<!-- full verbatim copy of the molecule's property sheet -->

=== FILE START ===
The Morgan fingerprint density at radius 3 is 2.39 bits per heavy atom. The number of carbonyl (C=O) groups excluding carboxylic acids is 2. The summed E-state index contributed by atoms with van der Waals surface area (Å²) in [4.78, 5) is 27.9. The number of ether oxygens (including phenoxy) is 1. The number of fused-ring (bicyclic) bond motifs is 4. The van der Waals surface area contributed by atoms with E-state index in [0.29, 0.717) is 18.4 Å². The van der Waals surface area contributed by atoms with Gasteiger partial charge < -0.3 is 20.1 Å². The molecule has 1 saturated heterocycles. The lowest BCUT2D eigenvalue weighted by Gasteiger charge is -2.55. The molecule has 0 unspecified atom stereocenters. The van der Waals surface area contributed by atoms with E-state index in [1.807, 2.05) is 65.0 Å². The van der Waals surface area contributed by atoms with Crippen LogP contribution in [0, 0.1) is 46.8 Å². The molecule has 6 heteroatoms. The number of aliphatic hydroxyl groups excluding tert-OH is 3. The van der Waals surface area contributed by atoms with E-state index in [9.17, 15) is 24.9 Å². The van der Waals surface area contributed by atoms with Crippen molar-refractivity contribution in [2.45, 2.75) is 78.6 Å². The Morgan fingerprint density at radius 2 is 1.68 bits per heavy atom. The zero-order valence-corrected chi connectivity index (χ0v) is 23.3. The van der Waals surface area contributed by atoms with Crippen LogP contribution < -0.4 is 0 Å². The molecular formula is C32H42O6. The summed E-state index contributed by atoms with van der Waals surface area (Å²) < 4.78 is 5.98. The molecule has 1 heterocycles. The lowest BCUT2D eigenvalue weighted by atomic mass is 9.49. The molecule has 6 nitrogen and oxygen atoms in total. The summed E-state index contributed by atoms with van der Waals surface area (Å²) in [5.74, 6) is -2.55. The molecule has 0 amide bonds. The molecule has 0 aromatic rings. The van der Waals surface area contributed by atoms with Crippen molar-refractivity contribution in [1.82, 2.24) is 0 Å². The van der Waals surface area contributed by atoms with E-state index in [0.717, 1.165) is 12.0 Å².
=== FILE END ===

The Morgan fingerprint density at radius 3 is 2.39 bits per heavy atom. The number of carbonyl (C=O) groups excluding carboxylic acids is 2. The summed E-state index contributed by atoms with van der Waals surface area (Å²) in [4.78, 5) is 27.9. The number of ether oxygens (including phenoxy) is 1. The number of fused-ring (bicyclic) bond motifs is 4. The van der Waals surface area contributed by atoms with E-state index in [0.29, 0.717) is 18.4 Å². The van der Waals surface area contributed by atoms with Gasteiger partial charge < -0.3 is 20.1 Å². The molecule has 1 saturated heterocycles. The lowest BCUT2D eigenvalue weighted by Gasteiger charge is -2.55. The molecule has 0 unspecified atom stereocenters. The van der Waals surface area contributed by atoms with E-state index in [1.807, 2.05) is 65.0 Å². The van der Waals surface area contributed by atoms with Crippen LogP contribution in [0, 0.1) is 46.8 Å². The molecule has 6 heteroatoms. The number of aliphatic hydroxyl groups excluding tert-OH is 3. The van der Waals surface area contributed by atoms with E-state index in [9.17, 15) is 24.9 Å². The van der Waals surface area contributed by atoms with Crippen molar-refractivity contribution in [2.45, 2.75) is 78.6 Å². The Morgan fingerprint density at radius 2 is 1.68 bits per heavy atom. The zero-order valence-corrected chi connectivity index (χ0v) is 23.3. The van der Waals surface area contributed by atoms with Crippen LogP contribution < -0.4 is 0 Å². The molecular formula is C32H42O6. The summed E-state index contributed by atoms with van der Waals surface area (Å²) < 4.78 is 5.98. The molecule has 1 heterocycles. The lowest BCUT2D eigenvalue weighted by atomic mass is 9.49. The molecule has 6 nitrogen and oxygen atoms in total. The summed E-state index contributed by atoms with van der Waals surface area (Å²) in [5.74, 6) is -2.55. The molecule has 0 amide bonds. The molecule has 0 aromatic rings. The van der Waals surface area contributed by atoms with Crippen molar-refractivity contribution in [1.82, 2.24) is 0 Å². The van der Waals surface area contributed by atoms with E-state index in [0.717, 1.165) is 12.0 Å².